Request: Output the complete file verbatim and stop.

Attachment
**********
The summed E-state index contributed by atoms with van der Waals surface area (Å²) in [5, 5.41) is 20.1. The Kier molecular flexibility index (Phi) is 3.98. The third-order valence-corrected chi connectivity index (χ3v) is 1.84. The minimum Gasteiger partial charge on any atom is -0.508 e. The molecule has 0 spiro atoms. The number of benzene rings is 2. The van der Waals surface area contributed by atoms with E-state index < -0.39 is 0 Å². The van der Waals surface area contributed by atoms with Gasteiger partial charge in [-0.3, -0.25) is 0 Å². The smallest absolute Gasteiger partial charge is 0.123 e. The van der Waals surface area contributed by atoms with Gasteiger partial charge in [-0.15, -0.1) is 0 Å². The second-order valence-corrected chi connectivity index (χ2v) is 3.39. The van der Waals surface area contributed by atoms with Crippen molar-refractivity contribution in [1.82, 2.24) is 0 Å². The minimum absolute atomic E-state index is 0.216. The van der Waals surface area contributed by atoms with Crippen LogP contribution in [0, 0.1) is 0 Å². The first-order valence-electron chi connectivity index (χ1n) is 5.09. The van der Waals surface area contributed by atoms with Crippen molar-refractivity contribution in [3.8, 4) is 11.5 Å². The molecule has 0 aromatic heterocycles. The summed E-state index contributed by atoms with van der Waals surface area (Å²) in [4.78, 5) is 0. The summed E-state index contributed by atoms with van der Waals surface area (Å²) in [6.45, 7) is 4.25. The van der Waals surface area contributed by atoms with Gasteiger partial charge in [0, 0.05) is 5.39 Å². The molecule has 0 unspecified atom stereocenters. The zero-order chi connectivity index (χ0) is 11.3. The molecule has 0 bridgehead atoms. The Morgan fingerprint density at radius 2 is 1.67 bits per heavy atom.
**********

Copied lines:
The summed E-state index contributed by atoms with van der Waals surface area (Å²) in [5, 5.41) is 20.1. The Kier molecular flexibility index (Phi) is 3.98. The third-order valence-corrected chi connectivity index (χ3v) is 1.84. The minimum Gasteiger partial charge on any atom is -0.508 e. The molecule has 0 spiro atoms. The number of benzene rings is 2. The van der Waals surface area contributed by atoms with E-state index < -0.39 is 0 Å². The van der Waals surface area contributed by atoms with Gasteiger partial charge in [-0.3, -0.25) is 0 Å². The smallest absolute Gasteiger partial charge is 0.123 e. The van der Waals surface area contributed by atoms with Gasteiger partial charge in [-0.15, -0.1) is 0 Å². The second-order valence-corrected chi connectivity index (χ2v) is 3.39. The van der Waals surface area contributed by atoms with Crippen molar-refractivity contribution in [1.82, 2.24) is 0 Å². The minimum absolute atomic E-state index is 0.216. The van der Waals surface area contributed by atoms with Crippen LogP contribution in [0, 0.1) is 0 Å². The first-order valence-electron chi connectivity index (χ1n) is 5.09. The van der Waals surface area contributed by atoms with Crippen molar-refractivity contribution in [3.8, 4) is 11.5 Å². The molecule has 0 aromatic heterocycles. The summed E-state index contributed by atoms with van der Waals surface area (Å²) in [4.78, 5) is 0. The summed E-state index contributed by atoms with van der Waals surface area (Å²) in [6.45, 7) is 4.25. The van der Waals surface area contributed by atoms with Gasteiger partial charge in [0, 0.05) is 5.39 Å². The molecule has 0 unspecified atom stereocenters. The zero-order chi connectivity index (χ0) is 11.3. The molecule has 0 bridgehead atoms. The Morgan fingerprint density at radius 2 is 1.67 bits per heavy atom.